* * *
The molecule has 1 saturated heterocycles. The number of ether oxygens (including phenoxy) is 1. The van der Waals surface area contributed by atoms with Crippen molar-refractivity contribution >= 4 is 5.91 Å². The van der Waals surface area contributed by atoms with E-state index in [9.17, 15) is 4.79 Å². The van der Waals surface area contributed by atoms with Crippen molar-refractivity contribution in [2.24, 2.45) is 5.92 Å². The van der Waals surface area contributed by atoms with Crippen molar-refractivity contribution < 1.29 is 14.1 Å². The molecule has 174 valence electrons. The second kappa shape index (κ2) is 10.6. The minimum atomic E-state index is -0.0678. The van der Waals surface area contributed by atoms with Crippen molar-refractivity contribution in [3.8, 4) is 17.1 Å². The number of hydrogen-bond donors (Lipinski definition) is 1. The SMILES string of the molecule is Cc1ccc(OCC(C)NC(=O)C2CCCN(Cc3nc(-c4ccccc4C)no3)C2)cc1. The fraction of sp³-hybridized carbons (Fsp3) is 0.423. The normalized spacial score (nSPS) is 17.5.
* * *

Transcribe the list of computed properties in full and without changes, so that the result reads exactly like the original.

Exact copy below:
The molecule has 1 saturated heterocycles. The number of ether oxygens (including phenoxy) is 1. The van der Waals surface area contributed by atoms with Crippen molar-refractivity contribution >= 4 is 5.91 Å². The van der Waals surface area contributed by atoms with E-state index in [9.17, 15) is 4.79 Å². The van der Waals surface area contributed by atoms with Crippen molar-refractivity contribution in [2.24, 2.45) is 5.92 Å². The van der Waals surface area contributed by atoms with Crippen molar-refractivity contribution < 1.29 is 14.1 Å². The molecule has 174 valence electrons. The second kappa shape index (κ2) is 10.6. The minimum atomic E-state index is -0.0678. The van der Waals surface area contributed by atoms with Crippen molar-refractivity contribution in [3.8, 4) is 17.1 Å². The number of hydrogen-bond donors (Lipinski definition) is 1. The SMILES string of the molecule is Cc1ccc(OCC(C)NC(=O)C2CCCN(Cc3nc(-c4ccccc4C)no3)C2)cc1. The fraction of sp³-hybridized carbons (Fsp3) is 0.423. The normalized spacial score (nSPS) is 17.5.